Is Red Meat a Health Food? New Study Says It's OK in Moderation

Large cuts of beef at a butcher's shop in Lansdowne, Pennsylvania. Lean cuts of unprocessed red meat don't interfere with the benefits of a healthy diet, new research claims, as long as they're consumed in moderation. (Photo by Dominick Reuter/AFP/Getty Images)

The average American is on track to eat more than 222 pounds of meat before the end of 2018—nearly 200 pounds more than the American Heart Association's yearly consumption recommendation. But new research suggests red meat can have a place in a healthy diet when consumed in moderation.

A Purdue University study, funded by beef and pork industry promotional boards, claimed that even in slightly greater quantities, lean, unprocessed cuts of red meat can aid in weight loss and heart disease prevention when incorporated into a diet based on fruits, vegetables and whole grains.

For 10 weeks, participants—all overweight or obese Americans ages 30 through 69—followed a Mediterranean diet that included red meat. One group consumed less than half a pound of red meat every week, per American Heart Association recommendations, while another followed the more typical intake of 1 pound per week.

Though both groups stuck to largely plant-based diets that derived most fats from olive oil, they consumed small amounts of low-fat cuts of beef and pork tenderloin, along with skinless, white-meat chicken and turkey that contained less than 10 grams of fat.

Despite the differences in red meat consumption, both groups experienced lowered cardiovascular disease risk factors, such as cholesterol and high blood pressure. The group that consumed more red meat lost over a pound more than the control group, though the latter experienced lower total cholesterol levels.

The results pointed to a more realistic option for the nearly 88 percent of Americans who have never gone meat-free, researcher Wayne Campbell told Newsweek.

"When people become mindful of types and quantities of food they consume, no matter if it's red meats or other types of foods, the more likely they are to be successful with adopting healthier eating patterns," he said.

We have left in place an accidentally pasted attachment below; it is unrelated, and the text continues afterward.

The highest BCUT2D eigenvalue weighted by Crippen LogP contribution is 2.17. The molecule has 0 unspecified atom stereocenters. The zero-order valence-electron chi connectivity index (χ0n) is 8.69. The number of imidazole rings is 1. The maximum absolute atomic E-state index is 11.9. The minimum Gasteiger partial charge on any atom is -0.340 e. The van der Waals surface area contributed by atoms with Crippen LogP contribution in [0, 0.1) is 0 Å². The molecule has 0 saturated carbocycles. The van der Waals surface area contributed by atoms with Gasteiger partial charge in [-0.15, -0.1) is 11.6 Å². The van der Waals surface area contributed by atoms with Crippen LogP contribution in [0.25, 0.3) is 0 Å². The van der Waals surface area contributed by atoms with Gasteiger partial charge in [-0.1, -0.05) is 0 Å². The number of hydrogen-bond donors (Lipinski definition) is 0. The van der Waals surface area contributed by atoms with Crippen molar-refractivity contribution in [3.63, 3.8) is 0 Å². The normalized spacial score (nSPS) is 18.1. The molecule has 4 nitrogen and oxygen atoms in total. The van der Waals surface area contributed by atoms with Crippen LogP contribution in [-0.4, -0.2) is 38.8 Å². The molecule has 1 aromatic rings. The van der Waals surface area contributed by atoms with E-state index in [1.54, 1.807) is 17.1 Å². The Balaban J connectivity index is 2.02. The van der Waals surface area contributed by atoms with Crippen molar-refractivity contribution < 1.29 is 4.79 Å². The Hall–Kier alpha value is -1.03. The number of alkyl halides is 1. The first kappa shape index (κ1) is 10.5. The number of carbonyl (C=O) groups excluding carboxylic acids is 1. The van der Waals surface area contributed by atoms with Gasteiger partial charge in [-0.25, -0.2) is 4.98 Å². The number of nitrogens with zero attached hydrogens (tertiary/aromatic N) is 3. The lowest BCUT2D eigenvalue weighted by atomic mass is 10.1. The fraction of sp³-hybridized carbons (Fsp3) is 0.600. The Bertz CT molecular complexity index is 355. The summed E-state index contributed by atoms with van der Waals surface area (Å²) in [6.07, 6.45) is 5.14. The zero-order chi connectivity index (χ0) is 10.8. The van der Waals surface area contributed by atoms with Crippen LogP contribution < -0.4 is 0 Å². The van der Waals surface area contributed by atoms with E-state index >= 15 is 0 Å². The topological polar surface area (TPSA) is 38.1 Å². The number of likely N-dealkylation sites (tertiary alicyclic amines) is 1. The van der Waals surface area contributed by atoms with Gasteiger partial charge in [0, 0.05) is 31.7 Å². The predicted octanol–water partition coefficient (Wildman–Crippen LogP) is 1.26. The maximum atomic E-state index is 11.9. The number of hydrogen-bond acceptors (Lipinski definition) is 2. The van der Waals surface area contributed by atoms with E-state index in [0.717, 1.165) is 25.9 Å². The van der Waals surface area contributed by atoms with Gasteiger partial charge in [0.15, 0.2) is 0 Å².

Despite growing concern about red meat's effects on heart health, Americans still consume more red meat than poultry and shellfish, NPR reported in 2016. Choosing lean cuts free of added fat and preservatives that haven't been smoked, cured or salted is the healthiest way to keep red meat in the diet rather than eliminating it completely. A burger can be one of the best options, Campbell said, if it's made using 85 to 95 percent lean ground beef instead of traditional ground chuck.

Red meat is a common target of health organizations for its higher saturated fat content, which increases cholesterol levels and the risk of heart disease. The American Heart Association suggests no more than 16 grams of saturated fat per day for the average 2,000-calorie diet. A McDonald's Big Mac contains more than 8 grams, already half of a daily serving.

A 2015 World Health Organization report concluded that red meat was "probably carcinogenic to humans." It said that every 0.1-pound portion of processed red meat consumed daily increased the risk for colorectal cancer by 18 percent.

Errors in a widely cited paper have raised doubts about the Mediterranean diet's health benefits. Researchers retracted the results of a 2013 study after they discovered problems in how diets were randomly assigned to participants.